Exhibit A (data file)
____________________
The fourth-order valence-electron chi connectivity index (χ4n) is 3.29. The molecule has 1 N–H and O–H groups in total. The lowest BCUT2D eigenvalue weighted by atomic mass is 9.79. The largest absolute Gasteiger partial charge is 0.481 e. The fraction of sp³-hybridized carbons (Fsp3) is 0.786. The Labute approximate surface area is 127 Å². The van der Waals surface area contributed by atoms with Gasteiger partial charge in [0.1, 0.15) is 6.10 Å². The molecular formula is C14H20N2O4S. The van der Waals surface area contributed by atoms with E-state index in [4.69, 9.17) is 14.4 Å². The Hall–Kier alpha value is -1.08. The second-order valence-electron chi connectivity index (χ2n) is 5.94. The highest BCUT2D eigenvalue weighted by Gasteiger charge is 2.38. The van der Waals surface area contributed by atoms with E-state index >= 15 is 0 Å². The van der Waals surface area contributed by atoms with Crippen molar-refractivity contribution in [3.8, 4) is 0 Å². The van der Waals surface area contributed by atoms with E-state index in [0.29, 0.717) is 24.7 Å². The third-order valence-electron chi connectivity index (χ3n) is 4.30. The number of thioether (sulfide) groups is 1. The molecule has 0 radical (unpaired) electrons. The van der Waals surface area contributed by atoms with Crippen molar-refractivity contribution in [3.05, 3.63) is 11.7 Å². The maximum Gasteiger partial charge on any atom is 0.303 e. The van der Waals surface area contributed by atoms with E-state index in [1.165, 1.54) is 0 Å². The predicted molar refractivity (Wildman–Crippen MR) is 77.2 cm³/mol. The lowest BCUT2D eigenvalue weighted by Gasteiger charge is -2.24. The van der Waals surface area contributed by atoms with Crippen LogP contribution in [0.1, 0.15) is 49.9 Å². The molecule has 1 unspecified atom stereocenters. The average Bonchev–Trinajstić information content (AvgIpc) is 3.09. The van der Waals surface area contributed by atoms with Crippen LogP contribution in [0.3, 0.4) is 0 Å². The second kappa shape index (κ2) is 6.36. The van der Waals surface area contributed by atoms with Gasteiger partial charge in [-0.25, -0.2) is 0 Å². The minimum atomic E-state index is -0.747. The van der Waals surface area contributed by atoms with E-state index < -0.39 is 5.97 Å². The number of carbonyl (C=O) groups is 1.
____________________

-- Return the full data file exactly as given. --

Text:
The fourth-order valence-electron chi connectivity index (χ4n) is 3.29. The molecule has 1 N–H and O–H groups in total. The lowest BCUT2D eigenvalue weighted by atomic mass is 9.79. The largest absolute Gasteiger partial charge is 0.481 e. The fraction of sp³-hybridized carbons (Fsp3) is 0.786. The Labute approximate surface area is 127 Å². The van der Waals surface area contributed by atoms with Gasteiger partial charge in [0.1, 0.15) is 6.10 Å². The molecular formula is C14H20N2O4S. The van der Waals surface area contributed by atoms with E-state index in [4.69, 9.17) is 14.4 Å². The Hall–Kier alpha value is -1.08. The second-order valence-electron chi connectivity index (χ2n) is 5.94. The highest BCUT2D eigenvalue weighted by Gasteiger charge is 2.38. The van der Waals surface area contributed by atoms with E-state index >= 15 is 0 Å². The van der Waals surface area contributed by atoms with Crippen molar-refractivity contribution in [3.8, 4) is 0 Å². The van der Waals surface area contributed by atoms with E-state index in [0.29, 0.717) is 24.7 Å². The third-order valence-electron chi connectivity index (χ3n) is 4.30. The number of thioether (sulfide) groups is 1. The molecule has 0 radical (unpaired) electrons. The van der Waals surface area contributed by atoms with Crippen molar-refractivity contribution in [3.05, 3.63) is 11.7 Å². The maximum Gasteiger partial charge on any atom is 0.303 e. The van der Waals surface area contributed by atoms with E-state index in [1.165, 1.54) is 0 Å². The predicted molar refractivity (Wildman–Crippen MR) is 77.2 cm³/mol. The lowest BCUT2D eigenvalue weighted by Gasteiger charge is -2.24. The van der Waals surface area contributed by atoms with Crippen LogP contribution in [0.1, 0.15) is 49.9 Å². The molecule has 1 unspecified atom stereocenters. The average Bonchev–Trinajstić information content (AvgIpc) is 3.09. The van der Waals surface area contributed by atoms with Crippen LogP contribution in [0.3, 0.4) is 0 Å². The second kappa shape index (κ2) is 6.36. The van der Waals surface area contributed by atoms with Gasteiger partial charge in [-0.25, -0.2) is 0 Å². The minimum atomic E-state index is -0.747. The van der Waals surface area contributed by atoms with E-state index < -0.39 is 5.97 Å². The number of carbonyl (C=O) groups is 1.